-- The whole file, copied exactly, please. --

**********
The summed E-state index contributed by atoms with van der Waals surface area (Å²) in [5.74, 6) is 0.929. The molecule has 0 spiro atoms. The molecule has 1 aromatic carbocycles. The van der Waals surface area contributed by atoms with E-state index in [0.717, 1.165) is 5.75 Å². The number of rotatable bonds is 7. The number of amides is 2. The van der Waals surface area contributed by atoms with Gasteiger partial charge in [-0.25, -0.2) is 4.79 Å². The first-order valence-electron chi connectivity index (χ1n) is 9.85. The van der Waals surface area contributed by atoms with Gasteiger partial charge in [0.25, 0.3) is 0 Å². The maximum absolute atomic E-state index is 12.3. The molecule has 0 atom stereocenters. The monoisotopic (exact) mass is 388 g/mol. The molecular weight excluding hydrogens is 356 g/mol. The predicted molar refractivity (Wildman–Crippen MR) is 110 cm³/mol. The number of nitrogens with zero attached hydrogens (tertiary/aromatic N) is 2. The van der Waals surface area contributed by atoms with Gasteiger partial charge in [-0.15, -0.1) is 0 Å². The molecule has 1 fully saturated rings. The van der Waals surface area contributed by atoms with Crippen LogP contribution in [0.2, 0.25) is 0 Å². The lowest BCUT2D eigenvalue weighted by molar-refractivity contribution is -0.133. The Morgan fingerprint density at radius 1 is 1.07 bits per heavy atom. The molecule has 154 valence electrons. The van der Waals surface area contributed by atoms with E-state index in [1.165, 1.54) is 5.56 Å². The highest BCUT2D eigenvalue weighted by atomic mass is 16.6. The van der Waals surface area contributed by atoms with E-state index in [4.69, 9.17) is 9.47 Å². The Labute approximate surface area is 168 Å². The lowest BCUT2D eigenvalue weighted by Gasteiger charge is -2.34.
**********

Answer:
The summed E-state index contributed by atoms with van der Waals surface area (Å²) in [5.74, 6) is 0.929. The molecule has 0 spiro atoms. The molecule has 1 aromatic carbocycles. The van der Waals surface area contributed by atoms with E-state index in [0.717, 1.165) is 5.75 Å². The number of rotatable bonds is 7. The number of amides is 2. The van der Waals surface area contributed by atoms with Gasteiger partial charge in [-0.25, -0.2) is 4.79 Å². The first-order valence-electron chi connectivity index (χ1n) is 9.85. The van der Waals surface area contributed by atoms with Gasteiger partial charge in [0.25, 0.3) is 0 Å². The maximum absolute atomic E-state index is 12.3. The molecule has 0 atom stereocenters. The monoisotopic (exact) mass is 388 g/mol. The molecular weight excluding hydrogens is 356 g/mol. The predicted molar refractivity (Wildman–Crippen MR) is 110 cm³/mol. The number of nitrogens with zero attached hydrogens (tertiary/aromatic N) is 2. The van der Waals surface area contributed by atoms with Gasteiger partial charge in [-0.15, -0.1) is 0 Å². The molecule has 1 fully saturated rings. The van der Waals surface area contributed by atoms with Crippen LogP contribution in [0.2, 0.25) is 0 Å². The lowest BCUT2D eigenvalue weighted by molar-refractivity contribution is -0.133. The Morgan fingerprint density at radius 1 is 1.07 bits per heavy atom. The molecule has 154 valence electrons. The van der Waals surface area contributed by atoms with E-state index in [1.165, 1.54) is 5.56 Å². The highest BCUT2D eigenvalue weighted by atomic mass is 16.6. The van der Waals surface area contributed by atoms with E-state index in [4.69, 9.17) is 9.47 Å². The Labute approximate surface area is 168 Å². The lowest BCUT2D eigenvalue weighted by Gasteiger charge is -2.34.